June 2, 2006 | WebMemo on Asia
local elections held on May 31 in South Korea, the main opposition
Grand National Party (GNP) achieved an overwhelming victory. It won
11 of 16 provincial governor and major city mayor seats, including
Seoul's, by a large margin. The ruling Uri Party's resounding
defeat is a setback for President Roh Moo Hyun who has been
struggling with low approval ratings and widespread public
discontent. But, while it may be tempting for Roh's critics to view
these election results as a rebuke of his leadership, particularly
in the foreign policy arena, South Korea's orientation towards
North Korea and the United States is unlikely to change
These elections, for approximately 3,860 local administrative officials and councilors, were considered to be a public barometer of President Roh's progressive government and the Uri Party, in anticipation of next year's presidential elections. Roh Moo Hyun is limited by the law to one single five-year presidential term. The Korean public has become increasingly dissatisfied with the Roh government's social reform measures, as well as its policies that support reconciliation with North Korea, greater equality in relations with the United States, and increased animosity toward Japan. The conservative GNP, while maintaining majority power in the National Assembly, had seen the elections as an opportunity to regain popular mandate for their positions.
The GNP's success was not unexpected, but the extent of its victory, not only in the number of gained seats but by an almost two-to-one margin in may cases, deals a serious blow to the President and his Uri Party, which will have to restructure in the wake of its loss. The Uri's defeat presents an opportunity to regroup and regain credibility before the December 2007 presidential race and national elections in April 2008. During this process, however, infighting both within the party and with the opposition is likely to become nastier, which will only further polarize the political process. The extent of viciousness during the campaigns was evident in the brutal physical attack on Park Geun-hye, the head of the GNP, by a drunken assailant who slashed Park's face with a knife.
Now that the GNP has received a strong boost from the public, its responsibility to present solid policy alternatives to the ruling Uri Party has also increased. As Prime Minister Goh Kun observed, "[T]he election results should be seen as the ruling Uri party's complete defeat, rather than as a GNP victory." The opportunities, however, to meet popular expectation for a sea change in the nation's political landscape should not be overestimated.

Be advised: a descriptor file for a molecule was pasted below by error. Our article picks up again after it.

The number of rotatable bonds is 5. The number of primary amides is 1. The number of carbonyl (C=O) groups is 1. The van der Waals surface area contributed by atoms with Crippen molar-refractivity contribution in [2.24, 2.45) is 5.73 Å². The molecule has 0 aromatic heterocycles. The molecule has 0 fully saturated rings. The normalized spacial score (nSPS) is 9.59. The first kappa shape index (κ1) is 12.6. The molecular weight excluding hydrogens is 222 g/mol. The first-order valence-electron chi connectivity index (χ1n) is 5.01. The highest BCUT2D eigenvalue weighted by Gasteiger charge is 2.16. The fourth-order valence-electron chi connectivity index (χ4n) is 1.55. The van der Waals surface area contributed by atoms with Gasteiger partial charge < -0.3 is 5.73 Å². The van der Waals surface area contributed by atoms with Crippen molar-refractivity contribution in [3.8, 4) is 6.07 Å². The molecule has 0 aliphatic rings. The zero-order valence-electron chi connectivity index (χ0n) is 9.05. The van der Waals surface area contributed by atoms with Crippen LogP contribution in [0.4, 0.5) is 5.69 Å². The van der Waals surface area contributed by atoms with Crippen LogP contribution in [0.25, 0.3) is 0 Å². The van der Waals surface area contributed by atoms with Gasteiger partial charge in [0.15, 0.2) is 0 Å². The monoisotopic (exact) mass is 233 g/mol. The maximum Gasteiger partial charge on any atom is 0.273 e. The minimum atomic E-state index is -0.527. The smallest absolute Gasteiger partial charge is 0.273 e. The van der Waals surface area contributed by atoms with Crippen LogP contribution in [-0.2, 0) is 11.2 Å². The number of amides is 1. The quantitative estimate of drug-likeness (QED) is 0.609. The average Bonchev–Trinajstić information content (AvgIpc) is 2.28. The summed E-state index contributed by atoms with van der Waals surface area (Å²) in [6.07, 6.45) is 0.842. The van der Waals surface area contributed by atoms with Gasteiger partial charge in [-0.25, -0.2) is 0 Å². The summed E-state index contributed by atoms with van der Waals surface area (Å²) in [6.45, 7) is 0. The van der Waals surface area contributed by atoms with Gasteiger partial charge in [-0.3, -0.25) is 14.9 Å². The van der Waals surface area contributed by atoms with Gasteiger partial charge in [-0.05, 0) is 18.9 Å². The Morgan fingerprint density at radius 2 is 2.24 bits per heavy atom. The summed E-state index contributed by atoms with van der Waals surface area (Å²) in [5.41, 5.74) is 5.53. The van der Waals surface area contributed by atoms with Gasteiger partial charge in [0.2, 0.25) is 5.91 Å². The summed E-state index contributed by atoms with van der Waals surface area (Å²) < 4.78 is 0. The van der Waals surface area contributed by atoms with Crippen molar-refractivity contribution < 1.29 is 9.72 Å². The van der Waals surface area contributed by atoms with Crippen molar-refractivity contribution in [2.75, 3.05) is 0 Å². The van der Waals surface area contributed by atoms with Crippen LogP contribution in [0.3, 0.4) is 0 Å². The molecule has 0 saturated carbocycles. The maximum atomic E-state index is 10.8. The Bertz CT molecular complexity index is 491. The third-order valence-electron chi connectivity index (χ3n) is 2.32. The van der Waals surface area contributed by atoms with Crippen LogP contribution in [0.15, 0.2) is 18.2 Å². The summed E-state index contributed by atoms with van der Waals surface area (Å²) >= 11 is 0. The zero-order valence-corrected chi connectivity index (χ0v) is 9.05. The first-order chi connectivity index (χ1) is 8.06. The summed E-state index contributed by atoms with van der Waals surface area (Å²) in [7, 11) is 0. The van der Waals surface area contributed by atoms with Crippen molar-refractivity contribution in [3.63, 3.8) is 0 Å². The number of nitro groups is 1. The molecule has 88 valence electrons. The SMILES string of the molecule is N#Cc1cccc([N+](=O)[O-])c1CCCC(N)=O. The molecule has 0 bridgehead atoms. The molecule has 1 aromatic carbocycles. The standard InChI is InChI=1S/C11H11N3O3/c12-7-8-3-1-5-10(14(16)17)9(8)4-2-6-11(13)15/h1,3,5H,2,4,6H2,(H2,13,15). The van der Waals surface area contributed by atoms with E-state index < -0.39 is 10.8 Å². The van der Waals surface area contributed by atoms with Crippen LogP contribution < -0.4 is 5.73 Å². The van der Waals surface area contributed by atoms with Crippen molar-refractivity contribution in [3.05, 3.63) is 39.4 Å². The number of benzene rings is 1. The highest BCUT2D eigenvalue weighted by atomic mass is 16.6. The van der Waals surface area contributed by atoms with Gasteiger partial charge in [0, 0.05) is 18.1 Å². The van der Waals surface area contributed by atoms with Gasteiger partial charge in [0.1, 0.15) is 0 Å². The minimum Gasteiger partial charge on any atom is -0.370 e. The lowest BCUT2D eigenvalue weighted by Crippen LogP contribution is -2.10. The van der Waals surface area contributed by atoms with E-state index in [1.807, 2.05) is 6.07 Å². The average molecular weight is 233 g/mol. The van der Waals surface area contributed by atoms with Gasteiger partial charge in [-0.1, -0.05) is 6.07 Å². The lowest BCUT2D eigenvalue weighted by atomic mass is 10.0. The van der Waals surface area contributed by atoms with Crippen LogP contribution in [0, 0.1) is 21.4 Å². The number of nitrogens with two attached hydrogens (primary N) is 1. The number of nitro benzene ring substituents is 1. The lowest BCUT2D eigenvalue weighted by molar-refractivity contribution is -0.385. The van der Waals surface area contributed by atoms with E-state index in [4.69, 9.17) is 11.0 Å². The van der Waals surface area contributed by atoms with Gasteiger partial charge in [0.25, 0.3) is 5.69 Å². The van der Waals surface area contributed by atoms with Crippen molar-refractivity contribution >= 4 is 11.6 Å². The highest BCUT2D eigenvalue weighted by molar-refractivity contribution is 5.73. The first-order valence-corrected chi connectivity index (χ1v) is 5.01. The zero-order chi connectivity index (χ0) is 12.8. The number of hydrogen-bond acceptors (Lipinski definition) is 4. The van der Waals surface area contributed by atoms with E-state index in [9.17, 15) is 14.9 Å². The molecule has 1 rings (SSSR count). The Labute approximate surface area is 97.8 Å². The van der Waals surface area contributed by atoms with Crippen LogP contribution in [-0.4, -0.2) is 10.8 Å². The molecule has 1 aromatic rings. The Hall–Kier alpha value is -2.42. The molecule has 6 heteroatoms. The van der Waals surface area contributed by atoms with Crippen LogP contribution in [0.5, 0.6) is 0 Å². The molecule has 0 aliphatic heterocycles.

The democratic process in South Korea, while having made astounding progress in just a mere decade, is still maturing. During such periods of transformation, degrees of instability and uncertainty are natural and expected. Moreover, the Korean public is also in the process of finding its voice and learning about responsible political participation.
Rapid technological advances have affected the democratic process and the public's participation in it. The widespread use of the Internet-South Korea is one of the most "wired" societies in the world in terms of broadband access-and the proliferation of other less traditional forms of media have dramatically altered information dissemination. These new outlets have allowed political leaders to manipulate public sentiments, often in irresponsible ways. For example, nationalism is often used by promoting anti-American or anti-Japanese sentiment.
As South Korea becomes "freer," views on controversial issues-such as how to resolve North Korea's nuclear threat and the future of the alliance with the United States-have grown more diverse. With the Roh Moo Hyun government determined to pursue its own policy of reconciliation with the North regardless of public skepticism, Washington must be prepared to address increasingly vocal and public criticism of the United States and its policies. The Bush administration's maintenance of a strong stance against North Korea is unfortunately misperceived by some as being at odds with Korean national interests and goals. Nothing is further from the truth. Like Koreans, Americans do not desire war on the Korean peninsula and prefer a peaceful resolution to the nuclear issue. It is absolutely in U.S. short and long-term interests to promote peace, stability and a prosperous future on the peninsula.
As the pendulum of political power in Korea swings back and forth, the United States should be mindful that the ensuing cacophony of clashing opinions and public debate is actually is in fact a positive result of a virtuous development on the Southern half of the peninsula: a maturing democracy. Washington's challenge will be to find a way to work together with both sides of the political spectrum to encourage responsible outcomes that serve the mutual interests of both countries.
Y. Hwang, Ph.D., is Senior Policy Analyst for Northeast
Asia in the Asian Studies Center at The Heritage Foundation.